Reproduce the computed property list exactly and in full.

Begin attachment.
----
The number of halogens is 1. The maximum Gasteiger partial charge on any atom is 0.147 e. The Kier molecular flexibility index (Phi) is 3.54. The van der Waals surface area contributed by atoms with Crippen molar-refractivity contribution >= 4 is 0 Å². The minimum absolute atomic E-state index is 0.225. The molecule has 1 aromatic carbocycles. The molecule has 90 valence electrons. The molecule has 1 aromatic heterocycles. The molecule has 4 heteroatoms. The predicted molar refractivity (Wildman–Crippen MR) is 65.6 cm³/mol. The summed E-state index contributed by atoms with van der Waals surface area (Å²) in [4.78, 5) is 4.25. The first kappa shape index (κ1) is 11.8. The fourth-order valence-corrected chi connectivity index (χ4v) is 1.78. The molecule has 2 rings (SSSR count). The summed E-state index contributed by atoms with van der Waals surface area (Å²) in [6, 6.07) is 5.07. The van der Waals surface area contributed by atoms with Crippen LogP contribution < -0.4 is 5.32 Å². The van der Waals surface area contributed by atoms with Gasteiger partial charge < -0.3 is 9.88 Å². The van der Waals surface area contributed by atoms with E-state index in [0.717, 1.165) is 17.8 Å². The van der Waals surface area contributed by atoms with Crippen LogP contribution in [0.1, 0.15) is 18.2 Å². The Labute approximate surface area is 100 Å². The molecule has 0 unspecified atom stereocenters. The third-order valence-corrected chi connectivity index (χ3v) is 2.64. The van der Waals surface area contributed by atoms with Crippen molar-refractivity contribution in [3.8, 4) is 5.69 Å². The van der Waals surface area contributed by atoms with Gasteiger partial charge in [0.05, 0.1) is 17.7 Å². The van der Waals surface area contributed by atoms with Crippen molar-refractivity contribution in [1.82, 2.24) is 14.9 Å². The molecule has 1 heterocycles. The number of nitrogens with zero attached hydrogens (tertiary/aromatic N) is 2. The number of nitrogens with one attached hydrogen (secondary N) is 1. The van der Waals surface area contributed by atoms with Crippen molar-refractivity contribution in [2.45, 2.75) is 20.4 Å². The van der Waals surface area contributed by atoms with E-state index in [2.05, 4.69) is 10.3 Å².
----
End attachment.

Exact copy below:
The number of halogens is 1. The maximum Gasteiger partial charge on any atom is 0.147 e. The Kier molecular flexibility index (Phi) is 3.54. The van der Waals surface area contributed by atoms with Crippen molar-refractivity contribution >= 4 is 0 Å². The minimum absolute atomic E-state index is 0.225. The molecule has 1 aromatic carbocycles. The molecule has 90 valence electrons. The molecule has 1 aromatic heterocycles. The molecule has 4 heteroatoms. The predicted molar refractivity (Wildman–Crippen MR) is 65.6 cm³/mol. The summed E-state index contributed by atoms with van der Waals surface area (Å²) in [4.78, 5) is 4.25. The first kappa shape index (κ1) is 11.8. The fourth-order valence-corrected chi connectivity index (χ4v) is 1.78. The molecule has 2 rings (SSSR count). The summed E-state index contributed by atoms with van der Waals surface area (Å²) in [6, 6.07) is 5.07. The van der Waals surface area contributed by atoms with Crippen LogP contribution < -0.4 is 5.32 Å². The van der Waals surface area contributed by atoms with Gasteiger partial charge < -0.3 is 9.88 Å². The van der Waals surface area contributed by atoms with E-state index in [0.717, 1.165) is 17.8 Å². The van der Waals surface area contributed by atoms with Crippen LogP contribution in [0.1, 0.15) is 18.2 Å². The Labute approximate surface area is 100 Å². The molecule has 0 unspecified atom stereocenters. The third-order valence-corrected chi connectivity index (χ3v) is 2.64. The van der Waals surface area contributed by atoms with Crippen molar-refractivity contribution in [3.8, 4) is 5.69 Å². The van der Waals surface area contributed by atoms with Gasteiger partial charge in [0.05, 0.1) is 17.7 Å². The van der Waals surface area contributed by atoms with Crippen molar-refractivity contribution in [1.82, 2.24) is 14.9 Å². The molecule has 1 heterocycles. The number of nitrogens with zero attached hydrogens (tertiary/aromatic N) is 2. The number of nitrogens with one attached hydrogen (secondary N) is 1. The van der Waals surface area contributed by atoms with Crippen molar-refractivity contribution in [2.45, 2.75) is 20.4 Å². The van der Waals surface area contributed by atoms with E-state index in [2.05, 4.69) is 10.3 Å².